The American Society of Heating, Refrigerating and Air-Conditioning Engineers (ASHRAE) has a vision for its energy conservation standard. ASHRAE sees a standard that is simplified. A standard with more stringent energy requirements. And creation of a separate standard that focuses on small buildings.

The society seeks to achieve all three when ANSI/ASHRAE/IESNA Standard 90.1-1999, Energy Standard for Buildings Except Low-Rise Residential Buildings, is revised and published in 2004. The standard is published on a three-year cycle to coincide with the deadlines for adoption by major building code organizations.

“We must make it as easy as possible for designers and contractors to conserve energy,” Lawrence Spielvogel, chair of the Standard 90.1 committee, said. “Our focus as we work toward the 2004 standard is to simplify the requirements and achieve greater energy cost savings.”

Small Buildings

“The best way to simplify the standard for small and simple commercial buildings is to remove the complexity that is needed to address large and complex buildings,” Spielvogel said. “Our customers for most small buildings are not architects and engineers. They are overwhelmed by the standard the way it appears today.”

Spielvogel said the creation of a separate new standard, limited to small commercial buildings up to a certain size, will be proposed. The intent is to cover the majority of buildings being built, without the complications, options and criteria necessary to cover all buildings. Residential and semi-heated buildings will not be included.

“For example, about half of all buildings (and about 10% of the square footage) covered by the standard are 5,000 sq ft or smaller,” he said. “More than 90% of all buildings (and about 50% of the square footage) covered by the standard are 25,000 sq ft or smaller. Most of these buildings use packaged hvac and hot water systems. Complex hvac systems and controls and automatic controls for lighting are rarely used or required. Trade-offs are rarely done. Buildings that do not meet these criteria will comply with 90.1.” The requirements in the proposed new small buildings standard will be taken from the complete standard. But the new standard would be only a fraction of the size and complexity, he said.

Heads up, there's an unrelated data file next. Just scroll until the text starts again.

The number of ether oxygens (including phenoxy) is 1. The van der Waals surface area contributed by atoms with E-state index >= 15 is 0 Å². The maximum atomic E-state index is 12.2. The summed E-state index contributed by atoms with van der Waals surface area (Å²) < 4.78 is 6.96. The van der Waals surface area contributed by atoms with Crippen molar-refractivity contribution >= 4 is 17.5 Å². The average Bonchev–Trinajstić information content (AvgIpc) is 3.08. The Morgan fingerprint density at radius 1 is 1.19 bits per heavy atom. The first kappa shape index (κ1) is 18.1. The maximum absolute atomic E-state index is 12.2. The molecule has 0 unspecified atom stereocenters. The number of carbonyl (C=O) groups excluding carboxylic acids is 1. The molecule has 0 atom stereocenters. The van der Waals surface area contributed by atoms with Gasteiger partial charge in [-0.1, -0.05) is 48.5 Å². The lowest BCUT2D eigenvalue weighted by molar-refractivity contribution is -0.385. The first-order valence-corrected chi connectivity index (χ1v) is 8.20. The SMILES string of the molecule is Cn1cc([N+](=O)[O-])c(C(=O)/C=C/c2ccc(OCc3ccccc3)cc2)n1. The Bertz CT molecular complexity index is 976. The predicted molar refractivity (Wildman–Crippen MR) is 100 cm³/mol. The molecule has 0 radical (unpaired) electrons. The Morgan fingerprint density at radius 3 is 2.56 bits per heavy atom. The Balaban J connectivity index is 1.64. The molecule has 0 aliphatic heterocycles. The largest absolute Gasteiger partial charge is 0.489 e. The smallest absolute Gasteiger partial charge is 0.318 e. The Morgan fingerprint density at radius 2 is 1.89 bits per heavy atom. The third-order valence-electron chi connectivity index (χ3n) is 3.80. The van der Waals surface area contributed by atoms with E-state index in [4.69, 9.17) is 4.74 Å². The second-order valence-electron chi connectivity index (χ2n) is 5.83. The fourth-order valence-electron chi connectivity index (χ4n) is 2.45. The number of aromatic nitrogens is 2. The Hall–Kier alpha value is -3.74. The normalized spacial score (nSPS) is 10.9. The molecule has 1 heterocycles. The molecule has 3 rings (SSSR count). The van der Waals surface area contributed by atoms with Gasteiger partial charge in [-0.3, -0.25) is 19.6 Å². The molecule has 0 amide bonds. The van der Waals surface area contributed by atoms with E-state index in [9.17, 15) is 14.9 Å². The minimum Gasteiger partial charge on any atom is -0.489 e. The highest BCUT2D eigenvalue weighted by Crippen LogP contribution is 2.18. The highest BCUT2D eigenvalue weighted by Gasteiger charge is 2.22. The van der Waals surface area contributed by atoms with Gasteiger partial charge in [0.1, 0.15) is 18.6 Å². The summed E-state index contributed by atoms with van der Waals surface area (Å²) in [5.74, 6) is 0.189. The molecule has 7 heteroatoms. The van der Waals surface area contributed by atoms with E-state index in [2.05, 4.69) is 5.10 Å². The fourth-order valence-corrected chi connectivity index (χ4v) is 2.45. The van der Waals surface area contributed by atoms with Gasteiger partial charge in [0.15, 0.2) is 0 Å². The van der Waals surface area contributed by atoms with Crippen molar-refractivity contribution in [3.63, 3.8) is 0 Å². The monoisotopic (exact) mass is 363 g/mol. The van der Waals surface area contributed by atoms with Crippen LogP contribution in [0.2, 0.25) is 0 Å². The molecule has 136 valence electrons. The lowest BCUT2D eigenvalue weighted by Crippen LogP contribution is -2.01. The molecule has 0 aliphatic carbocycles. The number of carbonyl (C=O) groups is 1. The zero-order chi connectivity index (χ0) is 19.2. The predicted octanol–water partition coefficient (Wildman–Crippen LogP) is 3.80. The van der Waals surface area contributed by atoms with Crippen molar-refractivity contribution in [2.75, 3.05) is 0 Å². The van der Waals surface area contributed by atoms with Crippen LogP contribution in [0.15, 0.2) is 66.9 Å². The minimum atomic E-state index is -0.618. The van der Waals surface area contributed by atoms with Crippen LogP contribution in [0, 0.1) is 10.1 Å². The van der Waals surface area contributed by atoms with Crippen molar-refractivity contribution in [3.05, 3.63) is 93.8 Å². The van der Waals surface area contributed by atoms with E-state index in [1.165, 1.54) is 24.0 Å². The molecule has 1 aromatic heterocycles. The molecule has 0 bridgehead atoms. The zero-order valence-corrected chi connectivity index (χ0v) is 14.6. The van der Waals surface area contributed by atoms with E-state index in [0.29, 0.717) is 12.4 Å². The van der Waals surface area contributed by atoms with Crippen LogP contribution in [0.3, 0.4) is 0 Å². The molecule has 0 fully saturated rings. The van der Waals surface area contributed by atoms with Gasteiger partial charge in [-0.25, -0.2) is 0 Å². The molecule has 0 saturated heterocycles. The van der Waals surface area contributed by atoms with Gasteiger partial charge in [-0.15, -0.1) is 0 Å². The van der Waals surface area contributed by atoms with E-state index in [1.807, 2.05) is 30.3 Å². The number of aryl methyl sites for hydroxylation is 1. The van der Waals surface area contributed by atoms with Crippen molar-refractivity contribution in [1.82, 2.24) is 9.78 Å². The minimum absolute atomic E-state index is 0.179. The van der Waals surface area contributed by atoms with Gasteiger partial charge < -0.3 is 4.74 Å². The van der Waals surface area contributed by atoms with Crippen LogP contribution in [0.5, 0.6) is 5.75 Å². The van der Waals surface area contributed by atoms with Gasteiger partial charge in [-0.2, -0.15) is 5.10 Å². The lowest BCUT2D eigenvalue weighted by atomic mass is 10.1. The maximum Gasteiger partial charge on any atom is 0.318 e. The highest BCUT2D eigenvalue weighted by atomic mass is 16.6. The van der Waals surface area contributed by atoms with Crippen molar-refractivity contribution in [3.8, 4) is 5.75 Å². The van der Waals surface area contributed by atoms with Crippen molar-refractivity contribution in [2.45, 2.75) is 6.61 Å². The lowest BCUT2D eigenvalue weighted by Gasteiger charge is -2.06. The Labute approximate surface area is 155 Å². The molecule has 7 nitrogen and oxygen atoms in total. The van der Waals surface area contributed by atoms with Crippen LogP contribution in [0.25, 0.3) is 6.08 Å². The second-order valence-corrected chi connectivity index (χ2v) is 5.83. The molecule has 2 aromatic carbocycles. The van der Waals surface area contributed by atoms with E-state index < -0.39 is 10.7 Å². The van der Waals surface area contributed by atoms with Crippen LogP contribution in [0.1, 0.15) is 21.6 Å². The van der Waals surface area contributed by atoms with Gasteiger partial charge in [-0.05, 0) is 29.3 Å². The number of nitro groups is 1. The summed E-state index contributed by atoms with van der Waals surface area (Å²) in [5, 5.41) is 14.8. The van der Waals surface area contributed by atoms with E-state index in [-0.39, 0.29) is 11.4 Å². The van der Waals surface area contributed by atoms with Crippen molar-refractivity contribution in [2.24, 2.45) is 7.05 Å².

“The stringency of requirements in the standard will be increased to achieve up to a 20% reduction in energy consumption over Standard 90.1—1999,” he said. “Previously considered requirements will be reexamined in light of current technology and economics. Committee members will work with industry trade associations and product manufacturers to determine what minimum efficiency levels would be appropriate in the future.

Other goals include eliminating the perception of complexity, reducing the size, making it easier to use and see it being used on a voluntary basis, Spielvogel said. The committee encourages submission of public continuous maintenance proposals geared toward the three major goals of simplification, small buildings and stringency.

Spielvogel said any proposals should be submitted prior to the society’s 2002 Winter Meeting, Jan. 12-16, 2001, in Atlantic City, N.J.

“To publish a new American National Standards Institute approved standard in 2004 requires that virtually all new and revised content be approved by the committee for public review at the 2002 Annual Meeting, June 22-26, in Honolulu,” he said.

Those interested in submitting continuous maintenance proposals should visit the standards section on ASHRAE Online,